Six-month temporary MOT exemptions will be granted for vehicles from March 30 as the country attempts to battle the coronavirus pandemic. The Driver and Vehicle Standards Agency (DVSA) says it made the decision to “enable vital services to continue, frontline workers to get to work, and people to get essential food and medicine.”

The news follows the government announcement that driving tests would be suspended for up to three months, with no new tests since the weekend. At the same time, the government said it would suspend MOTs for all heavy goods vehicles (HGVs) and public service vehicles. However, it has taken until now for the authorities to clarify the situation for cars and light commercial vehicles such as vans and pick-up trucks.

According to the DVSA, all cars, vans and motorcycles that would ordinarily require an MOT test will be exempted from needing a test for six months from March 30, 2020. Nevertheless, vehicles must be kept in a roadworthy condition and garages will remain open for “essential repair work”.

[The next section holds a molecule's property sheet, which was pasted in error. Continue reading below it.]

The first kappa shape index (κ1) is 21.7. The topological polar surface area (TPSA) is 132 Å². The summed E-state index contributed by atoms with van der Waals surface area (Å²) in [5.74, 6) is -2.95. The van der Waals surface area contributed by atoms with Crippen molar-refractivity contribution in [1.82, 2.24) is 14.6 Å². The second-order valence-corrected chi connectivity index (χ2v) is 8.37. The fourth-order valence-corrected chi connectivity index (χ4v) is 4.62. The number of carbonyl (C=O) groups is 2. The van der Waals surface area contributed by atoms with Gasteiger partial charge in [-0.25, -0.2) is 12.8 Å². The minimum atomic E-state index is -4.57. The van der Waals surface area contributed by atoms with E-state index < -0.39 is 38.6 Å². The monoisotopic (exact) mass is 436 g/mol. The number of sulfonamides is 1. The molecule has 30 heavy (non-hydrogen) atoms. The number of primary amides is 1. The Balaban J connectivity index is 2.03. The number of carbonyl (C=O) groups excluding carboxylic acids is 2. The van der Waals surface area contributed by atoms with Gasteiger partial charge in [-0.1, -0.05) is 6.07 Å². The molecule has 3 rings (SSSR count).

MOT test

Despite the new rule, it will still be possible for motorists to be prosecuted if they are found driving an unsafe vehicle. And those who need a test before the new legislation comes into force on March 30 will still need to get their vehicle tested. For those who cannot get an MOT that’s due because they are in self-isolation, the Department for Transport (DfT) says it is “working with insurers and the police” to ensure motorists are “not negatively affected” as a result.

The news comes after the government introduced an effective lockdown earlier this week. Prime Minister Boris Johnson urged the public to stay at home unless they are shopping for necessities or exercising, or going to work that “absolutely cannot be done from home”.

Mechanic performing MOT inspection

Grant Shapps, the Transport Secretary and Conservative MP for Welwyn Hatfield, said the measures would help workers needed to combat the virus get to work, as well as helping people get the foodstuffs and medicines they need to get through the lockdown.

“We must ensure those on the frontline of helping the nation combat Covid-19 are able to do so,” he said. “Allowing this temporary exemption from vehicle testing will enable vital services such as deliveries to continue, frontline workers to get to work, and people to get essential food and medicine. Safety is key, which is why garages will remain open for essential repair work.”